Craftworks moves (# 22) to: (i) dismiss Mr. Vega's suit for lack of personal jurisdiction pursuant to Fed.R.Civ.P. 12(b)(2), on the grounds that Craftworks does not have a sufficient jurisdictional presence in Colorado; (ii) to dismiss Mr. Vega's claim for improper venue under Rule 12(b)(3) and 28 U.S.C. § 1391, in that Colorado is not a statutorily-approved venue for a suit involving these parties and allegations; and (iii) if the Court is not otherwise inclined to dismiss Mr. Vega's claims, to transfer this action to the Eastern District of Louisiana for the convenience of parties and the ease of access to evidence.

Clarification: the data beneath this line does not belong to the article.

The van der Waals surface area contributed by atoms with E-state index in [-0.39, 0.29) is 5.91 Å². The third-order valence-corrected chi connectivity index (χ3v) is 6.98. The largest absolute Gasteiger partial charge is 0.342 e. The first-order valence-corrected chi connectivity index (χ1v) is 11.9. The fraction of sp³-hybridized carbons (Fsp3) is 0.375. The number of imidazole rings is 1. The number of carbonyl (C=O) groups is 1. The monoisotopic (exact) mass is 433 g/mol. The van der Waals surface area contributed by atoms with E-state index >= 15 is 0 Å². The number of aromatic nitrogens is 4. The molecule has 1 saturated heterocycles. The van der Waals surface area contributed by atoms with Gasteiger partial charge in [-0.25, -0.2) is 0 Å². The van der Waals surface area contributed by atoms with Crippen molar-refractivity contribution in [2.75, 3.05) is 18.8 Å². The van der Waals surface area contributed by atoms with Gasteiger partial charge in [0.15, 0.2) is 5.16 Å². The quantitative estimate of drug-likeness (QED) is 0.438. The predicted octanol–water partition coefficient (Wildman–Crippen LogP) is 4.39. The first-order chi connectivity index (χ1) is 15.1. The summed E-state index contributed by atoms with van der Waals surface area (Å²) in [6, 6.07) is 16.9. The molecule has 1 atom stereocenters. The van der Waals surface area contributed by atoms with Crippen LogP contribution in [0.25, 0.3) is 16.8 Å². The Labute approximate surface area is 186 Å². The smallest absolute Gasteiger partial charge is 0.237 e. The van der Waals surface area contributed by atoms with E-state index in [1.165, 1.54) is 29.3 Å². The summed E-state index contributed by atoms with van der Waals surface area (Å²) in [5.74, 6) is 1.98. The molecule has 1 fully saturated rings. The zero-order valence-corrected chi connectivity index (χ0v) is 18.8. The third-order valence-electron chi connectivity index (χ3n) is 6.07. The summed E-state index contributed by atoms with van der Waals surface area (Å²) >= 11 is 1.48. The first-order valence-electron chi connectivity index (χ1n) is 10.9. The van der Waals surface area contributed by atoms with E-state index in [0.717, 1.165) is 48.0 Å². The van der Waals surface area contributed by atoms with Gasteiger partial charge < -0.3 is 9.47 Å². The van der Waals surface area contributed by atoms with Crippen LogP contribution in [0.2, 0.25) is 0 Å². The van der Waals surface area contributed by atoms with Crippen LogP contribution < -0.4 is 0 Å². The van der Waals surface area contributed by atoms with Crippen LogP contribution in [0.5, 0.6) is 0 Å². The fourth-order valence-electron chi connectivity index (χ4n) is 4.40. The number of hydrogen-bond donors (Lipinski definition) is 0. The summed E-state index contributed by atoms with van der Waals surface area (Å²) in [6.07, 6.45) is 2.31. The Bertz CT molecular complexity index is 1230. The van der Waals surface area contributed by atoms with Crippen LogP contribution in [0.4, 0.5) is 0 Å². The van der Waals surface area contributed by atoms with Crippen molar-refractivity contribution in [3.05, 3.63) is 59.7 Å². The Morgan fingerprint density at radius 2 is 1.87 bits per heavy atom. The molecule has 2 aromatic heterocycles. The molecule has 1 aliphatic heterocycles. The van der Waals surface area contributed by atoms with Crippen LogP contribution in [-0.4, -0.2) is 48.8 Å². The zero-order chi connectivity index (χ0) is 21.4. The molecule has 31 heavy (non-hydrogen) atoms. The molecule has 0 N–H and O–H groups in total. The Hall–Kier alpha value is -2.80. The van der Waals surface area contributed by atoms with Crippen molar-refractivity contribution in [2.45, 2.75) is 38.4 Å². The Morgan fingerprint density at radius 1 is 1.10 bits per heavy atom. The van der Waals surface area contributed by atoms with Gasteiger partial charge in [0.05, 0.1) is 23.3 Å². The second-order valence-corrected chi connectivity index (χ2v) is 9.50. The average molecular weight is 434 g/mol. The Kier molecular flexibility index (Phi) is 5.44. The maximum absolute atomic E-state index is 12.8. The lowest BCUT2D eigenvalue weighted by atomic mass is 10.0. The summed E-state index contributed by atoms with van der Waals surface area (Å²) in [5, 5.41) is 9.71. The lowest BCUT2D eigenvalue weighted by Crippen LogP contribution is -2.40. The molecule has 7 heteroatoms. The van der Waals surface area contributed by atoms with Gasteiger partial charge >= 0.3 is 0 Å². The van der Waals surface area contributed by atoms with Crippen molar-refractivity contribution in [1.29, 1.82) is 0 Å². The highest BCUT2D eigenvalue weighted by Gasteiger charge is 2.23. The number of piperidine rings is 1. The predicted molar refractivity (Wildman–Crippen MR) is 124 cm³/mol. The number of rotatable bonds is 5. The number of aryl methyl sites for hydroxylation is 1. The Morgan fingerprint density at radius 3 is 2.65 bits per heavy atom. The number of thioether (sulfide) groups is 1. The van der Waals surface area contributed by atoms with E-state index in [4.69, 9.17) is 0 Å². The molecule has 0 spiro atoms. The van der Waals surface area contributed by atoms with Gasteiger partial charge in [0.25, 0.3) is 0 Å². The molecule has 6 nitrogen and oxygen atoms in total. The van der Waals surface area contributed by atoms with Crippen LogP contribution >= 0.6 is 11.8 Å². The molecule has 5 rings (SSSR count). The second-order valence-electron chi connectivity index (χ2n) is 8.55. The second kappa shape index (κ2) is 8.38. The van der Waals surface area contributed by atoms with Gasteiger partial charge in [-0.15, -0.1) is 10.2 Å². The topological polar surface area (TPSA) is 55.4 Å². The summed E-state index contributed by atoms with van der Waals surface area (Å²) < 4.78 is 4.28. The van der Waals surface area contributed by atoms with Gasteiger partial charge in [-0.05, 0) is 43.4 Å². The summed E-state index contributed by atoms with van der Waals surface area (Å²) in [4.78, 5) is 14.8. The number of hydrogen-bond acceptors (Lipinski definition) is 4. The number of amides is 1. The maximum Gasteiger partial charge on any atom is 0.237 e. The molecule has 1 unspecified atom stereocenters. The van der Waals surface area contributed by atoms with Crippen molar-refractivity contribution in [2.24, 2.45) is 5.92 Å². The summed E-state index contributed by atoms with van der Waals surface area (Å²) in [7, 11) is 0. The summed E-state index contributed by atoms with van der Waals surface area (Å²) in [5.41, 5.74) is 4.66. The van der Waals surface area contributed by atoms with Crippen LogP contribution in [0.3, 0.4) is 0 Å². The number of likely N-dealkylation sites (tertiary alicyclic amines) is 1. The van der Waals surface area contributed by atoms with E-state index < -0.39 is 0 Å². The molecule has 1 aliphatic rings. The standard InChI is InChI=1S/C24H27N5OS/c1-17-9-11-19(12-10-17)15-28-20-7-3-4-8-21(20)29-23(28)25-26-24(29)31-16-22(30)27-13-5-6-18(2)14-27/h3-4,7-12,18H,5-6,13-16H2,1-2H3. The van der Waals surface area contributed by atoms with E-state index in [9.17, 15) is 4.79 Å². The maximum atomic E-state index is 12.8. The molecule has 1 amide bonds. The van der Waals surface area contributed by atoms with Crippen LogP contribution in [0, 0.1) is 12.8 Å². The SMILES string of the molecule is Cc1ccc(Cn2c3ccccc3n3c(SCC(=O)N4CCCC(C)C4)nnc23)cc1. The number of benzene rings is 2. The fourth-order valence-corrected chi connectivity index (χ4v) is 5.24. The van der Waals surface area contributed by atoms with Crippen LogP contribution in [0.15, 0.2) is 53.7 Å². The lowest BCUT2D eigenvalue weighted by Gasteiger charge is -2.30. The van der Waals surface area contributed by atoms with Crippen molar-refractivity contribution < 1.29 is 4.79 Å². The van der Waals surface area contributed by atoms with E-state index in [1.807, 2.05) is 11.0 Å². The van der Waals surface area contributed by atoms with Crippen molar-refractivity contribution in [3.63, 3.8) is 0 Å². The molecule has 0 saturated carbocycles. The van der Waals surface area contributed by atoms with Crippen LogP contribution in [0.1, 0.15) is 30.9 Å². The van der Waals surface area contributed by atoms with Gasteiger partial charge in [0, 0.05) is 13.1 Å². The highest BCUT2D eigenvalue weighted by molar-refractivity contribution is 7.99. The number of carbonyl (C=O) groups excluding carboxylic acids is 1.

A. Personal Jurisdiction

         The party asserting the existence of personal jurisdiction - here, Mr. Vega - has the burden of establishing its existence. Behagen v. Amateur Basketball Assn., 744 F.2d 731, 733 (10th Cir. 1984). Faced with a motion challenging the existence of personal jurisdiction, the court may elect to conduct an evidentiary hearing and conclusively resolve the question; alternatively, the court may elect to resolve the matter on the strength of affidavits and other written materials, deferring the conclusive resolution of the jurisdictional question to the time of trial. If the court resolves the matter on written submissions, it requires the plaintiff to make only a prima facie showing of personal jurisdiction now. Niemi v. Lasshofer, 770 F.3d 1331, 1347 (10th Cir. 2014). If the court requires only a prima facie showing, it takes any well-pled facts alleged in the Complaint as true and construes any factual disputes in the parties' affidavits in favor of the plaintiff. Dudnikov v. Chalk & Vermillion Fine Arts, Inc., 514 F.3d 1063, 1070 (10th Cir. 2008).